The Vaquita eats a wide range of small fish and squid. All of the 17 fish species that have been found in Vaquita stomachs can be classified as Demersal and/or Benthic species living in relatively shallow water in the northern Gulf of California.
The Vaquita has been known to science since
José Hernández (who Diane Glim commented about on a previous post) from Mariachi Sol de Mexico, Save the Whales, and ¡Viva Vaquita! teamed up to do a public service announcement about the Vaquita being broadcasted on radio stations in the Monterey, California area. You can listen to it here: http://www.savethewhales.org/vaquita_psa.html.
Here is another amazing poster from Memuco: http://visual.ly/unnatural-disasters. It really puts into perspective how endangered the Vaquita really is. The poster also features the Baiji (previous post) and the Yangtze River Finless Porpoise with a lot of information on each cetacean.
The only cetacean known to go extinct due to human activity is the Baiji, Lipotes vexillifer. In 2006, after an intense, 6-week search in all of the Baiji’s historic range, it was considered extinct. Don’t let the Vaquita be the second. Learn more about the Baiji by clicking on the links below.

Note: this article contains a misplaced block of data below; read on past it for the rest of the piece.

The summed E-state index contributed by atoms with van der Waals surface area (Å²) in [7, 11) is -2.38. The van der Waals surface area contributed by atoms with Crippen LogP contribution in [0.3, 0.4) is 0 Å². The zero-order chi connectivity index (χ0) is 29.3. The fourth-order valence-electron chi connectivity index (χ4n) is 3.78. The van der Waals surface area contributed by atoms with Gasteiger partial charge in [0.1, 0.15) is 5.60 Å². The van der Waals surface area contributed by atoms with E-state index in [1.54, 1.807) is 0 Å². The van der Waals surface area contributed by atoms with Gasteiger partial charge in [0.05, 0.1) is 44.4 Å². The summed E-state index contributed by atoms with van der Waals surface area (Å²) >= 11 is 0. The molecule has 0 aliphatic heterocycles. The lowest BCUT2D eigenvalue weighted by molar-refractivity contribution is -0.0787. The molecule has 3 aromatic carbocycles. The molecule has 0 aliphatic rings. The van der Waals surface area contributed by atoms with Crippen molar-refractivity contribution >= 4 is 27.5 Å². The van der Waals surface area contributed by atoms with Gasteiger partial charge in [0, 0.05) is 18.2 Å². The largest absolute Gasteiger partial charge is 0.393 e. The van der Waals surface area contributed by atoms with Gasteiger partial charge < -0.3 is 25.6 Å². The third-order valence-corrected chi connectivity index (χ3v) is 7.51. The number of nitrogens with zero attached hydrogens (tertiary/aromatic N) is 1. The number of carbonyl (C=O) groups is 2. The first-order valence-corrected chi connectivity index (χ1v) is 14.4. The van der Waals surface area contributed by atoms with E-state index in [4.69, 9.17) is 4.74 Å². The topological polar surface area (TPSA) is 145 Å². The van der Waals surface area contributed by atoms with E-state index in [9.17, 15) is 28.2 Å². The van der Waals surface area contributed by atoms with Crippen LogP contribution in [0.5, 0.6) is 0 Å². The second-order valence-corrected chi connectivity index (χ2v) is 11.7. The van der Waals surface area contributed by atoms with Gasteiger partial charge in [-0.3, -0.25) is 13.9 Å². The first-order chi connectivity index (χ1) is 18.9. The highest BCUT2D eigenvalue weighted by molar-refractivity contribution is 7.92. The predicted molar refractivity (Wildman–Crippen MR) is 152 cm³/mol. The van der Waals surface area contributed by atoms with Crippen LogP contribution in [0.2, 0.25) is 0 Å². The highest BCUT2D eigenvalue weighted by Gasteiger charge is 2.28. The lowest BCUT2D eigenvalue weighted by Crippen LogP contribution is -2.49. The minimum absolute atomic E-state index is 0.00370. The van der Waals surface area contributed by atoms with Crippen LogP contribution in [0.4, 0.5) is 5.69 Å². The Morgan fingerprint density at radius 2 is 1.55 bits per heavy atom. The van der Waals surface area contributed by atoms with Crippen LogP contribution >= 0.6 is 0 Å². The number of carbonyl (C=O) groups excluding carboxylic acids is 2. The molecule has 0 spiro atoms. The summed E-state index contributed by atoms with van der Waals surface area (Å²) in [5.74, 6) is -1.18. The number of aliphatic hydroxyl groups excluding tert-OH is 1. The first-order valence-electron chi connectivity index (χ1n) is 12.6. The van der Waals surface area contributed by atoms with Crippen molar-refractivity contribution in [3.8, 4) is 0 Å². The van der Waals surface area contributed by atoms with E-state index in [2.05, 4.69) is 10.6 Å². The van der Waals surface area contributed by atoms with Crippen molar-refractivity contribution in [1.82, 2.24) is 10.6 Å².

A huge breakthrough was just made: this year, fishermen have received the ability to apply to the shrimp farm PROREMARCO as an alternative livelihood. This is, in a sense, another buy-out option. As in all buy-out categories, fishermen entering PROREMARCO must surrender at least one fishing permit, the boat, and fishing gear associated to it. CONANP has determined that this project needs a minimum of 62 applications to be economically viable. If you are or know any Gulf fishermen, please inform them on this subject.
Here is the poster for Jimmy Maldonado’s Mexican short film, “Por Naturaleza” (“Naturally” in English). It appears to be about the Vaquita. I will try to learn more about it.